As amazing as a typical scuba diving adventure might be, there are several limitations that might dampen the experience. Oxygen tanks only last for a certain amount of time, and a person can only scuba dive for up to two hours in one day. There are many dangers in coming up or going down too quickly, as the sudden pressure change can be very harmful. So, how is it that scientists can study marine life and undersea environments over extended periods of time if they can’t even stay underwater for more than two hours? How will we ever get adequate data regarding submarine habitats in the future without it taking painstakingly long?
The answer might lie not in the future, but in the present. Many don’t know it, but the world has housed its only undersea research station at its location off the coast of Florida since 1992, but it was built back in 1986. Aquarius, as it has come to be known, is located 5 miles off shore, and 60 feet under the surface on the ocean floor. Sustained 24/7 by pumps and solar panels, people can stay on Aquarius for days – much longer than the typical 2 hour scuba diving trip.
Scientists studying at Aquarius have to undergo a great deal of training before even being considered to work on the research station. In order to live there safely, you have to go through 24 hours in a compression chamber to adjust to the underwater pressure. Similarly, one has to go through decompression upon leaving. In many ways, Aquarius poses some of the same dangers that regular scuba diving does. However, Aquarius is uniquely innovative in the extensive and in-depth (no pun intended) research they are able to do as a result of the increased submersion time.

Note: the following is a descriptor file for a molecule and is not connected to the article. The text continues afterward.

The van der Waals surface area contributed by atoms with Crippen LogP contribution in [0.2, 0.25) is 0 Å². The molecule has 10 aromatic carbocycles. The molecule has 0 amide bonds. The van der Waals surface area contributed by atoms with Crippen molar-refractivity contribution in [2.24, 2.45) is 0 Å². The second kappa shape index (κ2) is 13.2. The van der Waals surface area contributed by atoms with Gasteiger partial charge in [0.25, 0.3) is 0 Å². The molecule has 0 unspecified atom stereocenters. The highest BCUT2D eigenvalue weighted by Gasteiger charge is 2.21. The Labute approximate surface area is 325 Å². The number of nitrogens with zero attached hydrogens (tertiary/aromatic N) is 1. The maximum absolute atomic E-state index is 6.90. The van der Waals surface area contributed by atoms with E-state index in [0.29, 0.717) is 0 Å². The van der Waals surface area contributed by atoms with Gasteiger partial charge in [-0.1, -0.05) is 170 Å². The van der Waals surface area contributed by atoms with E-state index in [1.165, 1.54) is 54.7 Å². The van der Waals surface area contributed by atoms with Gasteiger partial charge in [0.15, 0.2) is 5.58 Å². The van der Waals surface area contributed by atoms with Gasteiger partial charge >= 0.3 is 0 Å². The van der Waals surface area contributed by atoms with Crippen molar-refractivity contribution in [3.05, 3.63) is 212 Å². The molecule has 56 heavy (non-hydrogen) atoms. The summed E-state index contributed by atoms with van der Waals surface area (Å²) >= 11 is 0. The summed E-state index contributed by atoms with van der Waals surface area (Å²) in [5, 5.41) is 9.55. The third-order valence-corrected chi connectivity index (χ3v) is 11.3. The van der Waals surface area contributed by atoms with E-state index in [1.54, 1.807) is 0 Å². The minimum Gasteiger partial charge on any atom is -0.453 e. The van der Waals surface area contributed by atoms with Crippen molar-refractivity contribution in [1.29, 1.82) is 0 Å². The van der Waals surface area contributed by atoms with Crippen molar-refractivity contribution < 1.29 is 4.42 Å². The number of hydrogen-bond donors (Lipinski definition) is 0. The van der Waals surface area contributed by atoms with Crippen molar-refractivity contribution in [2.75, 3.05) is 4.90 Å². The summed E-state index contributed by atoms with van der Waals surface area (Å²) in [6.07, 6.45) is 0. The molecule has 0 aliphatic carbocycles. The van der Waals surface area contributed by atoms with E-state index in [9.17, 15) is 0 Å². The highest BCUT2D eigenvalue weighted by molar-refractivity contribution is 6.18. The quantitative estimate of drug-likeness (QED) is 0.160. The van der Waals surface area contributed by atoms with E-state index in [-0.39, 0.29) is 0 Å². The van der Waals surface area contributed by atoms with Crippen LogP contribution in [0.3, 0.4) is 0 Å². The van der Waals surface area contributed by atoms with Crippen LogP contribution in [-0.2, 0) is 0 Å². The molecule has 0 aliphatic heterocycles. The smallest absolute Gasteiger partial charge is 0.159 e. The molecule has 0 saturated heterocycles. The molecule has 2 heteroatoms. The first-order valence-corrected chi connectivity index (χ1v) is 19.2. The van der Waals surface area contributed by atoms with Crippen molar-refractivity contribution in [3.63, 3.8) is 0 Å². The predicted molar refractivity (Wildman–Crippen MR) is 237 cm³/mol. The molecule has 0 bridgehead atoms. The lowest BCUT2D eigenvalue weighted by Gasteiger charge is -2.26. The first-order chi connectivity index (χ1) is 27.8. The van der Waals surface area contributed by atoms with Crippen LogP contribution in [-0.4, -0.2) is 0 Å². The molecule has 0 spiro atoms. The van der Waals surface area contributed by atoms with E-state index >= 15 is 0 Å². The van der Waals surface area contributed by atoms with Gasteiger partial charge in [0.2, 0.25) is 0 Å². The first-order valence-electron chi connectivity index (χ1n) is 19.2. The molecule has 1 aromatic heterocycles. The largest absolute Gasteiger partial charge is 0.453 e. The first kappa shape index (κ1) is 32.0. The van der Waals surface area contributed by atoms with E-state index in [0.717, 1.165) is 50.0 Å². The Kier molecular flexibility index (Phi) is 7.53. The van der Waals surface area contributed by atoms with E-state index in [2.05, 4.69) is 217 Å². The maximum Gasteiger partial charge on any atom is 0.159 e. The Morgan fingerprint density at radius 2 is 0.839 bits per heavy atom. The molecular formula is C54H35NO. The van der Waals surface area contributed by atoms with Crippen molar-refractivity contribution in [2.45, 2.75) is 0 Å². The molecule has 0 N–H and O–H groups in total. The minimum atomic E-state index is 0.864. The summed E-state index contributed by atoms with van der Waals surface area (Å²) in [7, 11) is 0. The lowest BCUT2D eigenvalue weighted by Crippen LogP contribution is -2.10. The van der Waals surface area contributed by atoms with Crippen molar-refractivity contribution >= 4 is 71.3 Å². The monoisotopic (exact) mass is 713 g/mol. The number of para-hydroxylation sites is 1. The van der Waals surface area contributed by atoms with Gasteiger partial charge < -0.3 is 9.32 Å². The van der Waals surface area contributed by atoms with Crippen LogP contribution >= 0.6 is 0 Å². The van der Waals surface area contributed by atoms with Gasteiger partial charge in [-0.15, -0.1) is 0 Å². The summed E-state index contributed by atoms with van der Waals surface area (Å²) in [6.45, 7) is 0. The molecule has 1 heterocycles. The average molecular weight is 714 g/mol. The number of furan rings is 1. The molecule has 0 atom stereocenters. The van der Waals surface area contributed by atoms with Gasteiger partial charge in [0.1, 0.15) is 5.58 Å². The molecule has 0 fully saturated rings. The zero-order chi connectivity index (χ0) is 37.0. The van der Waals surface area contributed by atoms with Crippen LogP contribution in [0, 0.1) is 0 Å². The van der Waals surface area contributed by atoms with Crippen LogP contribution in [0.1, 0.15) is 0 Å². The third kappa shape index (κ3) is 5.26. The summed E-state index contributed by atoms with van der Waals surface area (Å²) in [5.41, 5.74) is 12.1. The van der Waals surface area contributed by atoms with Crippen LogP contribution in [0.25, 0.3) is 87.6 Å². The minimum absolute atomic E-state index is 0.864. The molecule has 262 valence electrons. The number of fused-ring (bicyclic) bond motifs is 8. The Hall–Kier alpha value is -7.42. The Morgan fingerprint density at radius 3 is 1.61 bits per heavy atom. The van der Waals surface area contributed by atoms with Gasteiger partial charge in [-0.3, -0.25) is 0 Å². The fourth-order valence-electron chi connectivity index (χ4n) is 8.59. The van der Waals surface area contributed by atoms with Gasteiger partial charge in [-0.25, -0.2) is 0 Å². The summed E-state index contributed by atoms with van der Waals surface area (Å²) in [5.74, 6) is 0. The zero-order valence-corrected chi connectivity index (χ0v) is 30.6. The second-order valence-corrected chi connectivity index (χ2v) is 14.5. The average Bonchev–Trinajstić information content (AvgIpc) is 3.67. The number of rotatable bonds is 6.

Living in Aquarius allows a person to become “part of the coral reef,” in a sense. Research is being conducted on the local marine flora and fauna, like sponges (which work like giant filters) and corals. Scientists even have their own “coral farm” under the sea, where baby corals are being grown. The research all convenes to study the effects of human activity on the ocean and marine life, such as overfishing on coral reefs, increased acidity levels, and pollution. Living on Aquarius is very demanding and requires a great deal of focus and caution – so much so that NASA astronauts in training come here first to be aquanauts!
While Aquarius has been around some time, only a very select few have had the opportunity to visit. The scientists that perform research at the undersea research center go through years and years of intensive training in order to get the opportunity to go down to Aquarius. To give you an idea, there are fewer aquanauts in the world than astronauts that have visited space. Crazy, right? As futuristic and far-out (again, no pun intended) as outer space is, the ocean beneath us is even more undiscovered. So then, if you think about it, Aquarius really is something of the future. Maybe soon, one day, there will be more and more undersea space stations, so that more and more research will be done. Who knows, maybe you’ll be the next Aquarius aquanaut! ≈